Job Involvement

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What is job involvement?

Job involvement, also referred to as job participation, is the degree to which an employee identifies with their work, actively participates in it, and derives a sense of self-worth from it. When employees understand the potential for meeting their personal and organizational needs for growth, success, security, recognition, and contributing to the team and organizational goals, they are more likely to become more psychologically and emotionally invested in their job and the company's mission.

Employees who possess a high level of job involvement care about their work, identify with it, and have a more positive attitude, impacting their performance, engagement, and effectiveness. This leads to lower absence and turnover rates and contributes to the morale and productivity of an organization. In other words, job involvement plays a significant role in an employee’s satisfaction, performance, and commitment to their organization.

Organizations worldwide have been using Lodahl & Kejner's job involvement scale to determine how their employees feel about their jobs using a 10-point questionnaire.

This concept is highly relevant to HR professionals. By fostering job involvement in their organization, they help build a committed, productive workforce.

What is an example of job involvement?

A Benefits Administrator realizes that they receive the same queries with regard to the company’s policies. It indicates that the employees do not have a clear understanding of these policies. 

They take it upon themself to investigate by running focus groups to gather data and to identify what the problem may be. The focus group reveals that employees do not know where to access the information and have limited understanding of the policies.  

With this new information in mind, the Benefits Administrator builds a short online training video that employees can access via the intranet, which explains the policy. An accompanying infographic further highlights important points for the staff. The Benefits Administrator also requests for the information to be included in the onboarding process for new employees. 

Outcomes of job involvement

High job involvement leads to a boost in:

  • Job performance
  • Participation
  • Productivity
  • Effectiveness
  • Attitude
  • Organizational commitment
  • Team morale

It can also help lower absence and turnover rates. That allows an organization to become more stable and prevent critical knowledge and skills gaps. 

Outcomes of Job Involvement
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What is the difference between job satisfaction, job crafting, and job involvement?

Many studies (as well as Lodahl and Kejner's job involvement scale) have shown a direct correlation between job involvement and job satisfaction. A high level of job involvement leads to a greater attachment to one's work and organization. That, in turn, increases job satisfaction levels.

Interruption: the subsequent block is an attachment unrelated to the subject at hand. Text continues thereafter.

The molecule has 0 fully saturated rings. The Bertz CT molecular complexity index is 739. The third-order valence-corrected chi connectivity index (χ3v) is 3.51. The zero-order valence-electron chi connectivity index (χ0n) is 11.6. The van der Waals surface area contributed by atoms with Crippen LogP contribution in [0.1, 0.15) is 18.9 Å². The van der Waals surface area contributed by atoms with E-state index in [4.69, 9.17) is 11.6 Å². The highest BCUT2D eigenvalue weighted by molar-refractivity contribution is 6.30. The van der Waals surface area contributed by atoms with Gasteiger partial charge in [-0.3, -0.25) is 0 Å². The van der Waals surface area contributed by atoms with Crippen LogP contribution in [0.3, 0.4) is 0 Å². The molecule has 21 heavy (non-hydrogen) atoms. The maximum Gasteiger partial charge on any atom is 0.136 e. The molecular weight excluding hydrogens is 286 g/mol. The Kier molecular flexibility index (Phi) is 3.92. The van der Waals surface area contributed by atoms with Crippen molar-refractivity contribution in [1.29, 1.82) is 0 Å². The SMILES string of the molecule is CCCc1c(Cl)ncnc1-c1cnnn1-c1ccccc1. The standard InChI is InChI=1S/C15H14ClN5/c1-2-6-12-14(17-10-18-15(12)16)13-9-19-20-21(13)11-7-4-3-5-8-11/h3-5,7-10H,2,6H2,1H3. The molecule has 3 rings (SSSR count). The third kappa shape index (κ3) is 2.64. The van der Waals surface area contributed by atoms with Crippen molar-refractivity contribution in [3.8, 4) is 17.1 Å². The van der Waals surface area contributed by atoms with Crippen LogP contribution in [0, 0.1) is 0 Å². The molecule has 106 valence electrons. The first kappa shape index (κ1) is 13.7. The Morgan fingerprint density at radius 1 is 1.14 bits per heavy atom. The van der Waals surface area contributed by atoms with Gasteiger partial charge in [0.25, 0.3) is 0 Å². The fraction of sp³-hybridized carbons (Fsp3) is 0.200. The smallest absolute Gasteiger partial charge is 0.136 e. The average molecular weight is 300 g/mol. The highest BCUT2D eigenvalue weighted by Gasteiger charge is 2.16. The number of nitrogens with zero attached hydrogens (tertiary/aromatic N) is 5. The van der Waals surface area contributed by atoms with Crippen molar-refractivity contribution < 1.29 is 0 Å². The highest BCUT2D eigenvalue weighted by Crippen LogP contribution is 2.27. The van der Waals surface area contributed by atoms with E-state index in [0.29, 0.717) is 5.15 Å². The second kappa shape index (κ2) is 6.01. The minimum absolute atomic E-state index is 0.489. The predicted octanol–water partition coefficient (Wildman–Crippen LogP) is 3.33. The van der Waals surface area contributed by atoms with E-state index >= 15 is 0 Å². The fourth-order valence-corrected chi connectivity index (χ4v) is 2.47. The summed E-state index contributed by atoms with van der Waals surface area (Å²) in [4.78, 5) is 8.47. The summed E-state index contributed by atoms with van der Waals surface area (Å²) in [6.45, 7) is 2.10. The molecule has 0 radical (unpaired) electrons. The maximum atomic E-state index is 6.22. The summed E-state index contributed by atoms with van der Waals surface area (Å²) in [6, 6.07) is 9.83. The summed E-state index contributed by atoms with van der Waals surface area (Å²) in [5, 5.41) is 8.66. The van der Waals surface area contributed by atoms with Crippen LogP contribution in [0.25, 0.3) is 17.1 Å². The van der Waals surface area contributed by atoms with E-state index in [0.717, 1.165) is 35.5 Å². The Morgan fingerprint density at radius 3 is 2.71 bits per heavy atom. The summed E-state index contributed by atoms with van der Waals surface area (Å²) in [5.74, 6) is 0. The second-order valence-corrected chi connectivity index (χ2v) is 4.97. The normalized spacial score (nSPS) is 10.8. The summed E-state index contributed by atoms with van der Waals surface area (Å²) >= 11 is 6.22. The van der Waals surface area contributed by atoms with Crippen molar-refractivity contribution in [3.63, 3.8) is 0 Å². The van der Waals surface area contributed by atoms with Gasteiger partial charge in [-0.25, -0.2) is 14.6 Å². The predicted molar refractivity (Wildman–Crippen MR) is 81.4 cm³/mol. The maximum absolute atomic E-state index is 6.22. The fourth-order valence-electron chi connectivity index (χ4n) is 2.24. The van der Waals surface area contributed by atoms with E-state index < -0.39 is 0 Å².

However, the key difference is that job satisfaction (or employee satisfaction) measures how content an employee is with their work, or how much they like their job and the individual components of it. Job crafting refers to shaping and changing the employee’s job around specific areas of interest or value.

 In contrast, job involvement measures how much an employee actively participates in their job and is committed to helping the organization meet its goals.  

What affects job involvement?

The three key factors that affect job involvement are the personality of the employee, the characteristics of the job, and the behaviors of the manager or supervisor.

  1. Motivation - People who are intrinsically motivated and believe in the value of hard work or have a high level of self-esteem are more likely to be more involved in their job (Brown, 1996).
  2. Job characteristics - If a job involves a degree of autonomy, complexity, support, and feedback, uses various skills and has clear visible outcomes, job involvement is higher (Humphrey, Nahrgang, & Morgeson, 2007).
  3. Manager behaviors - When a manager allows the employee to participate in making decisions and is warm, friendly, and genuinely concerned about employee welfare, job involvement tends to be higher (Brown, 1996).

Key takeaway for HR

The degree to which employees are involved in their work directly affects their commitment to the organization. Understanding this and making a conscious effort to involve all your employees more in the growth and development of the company is crucial to making them feel like active participants and boosting their job involvement.

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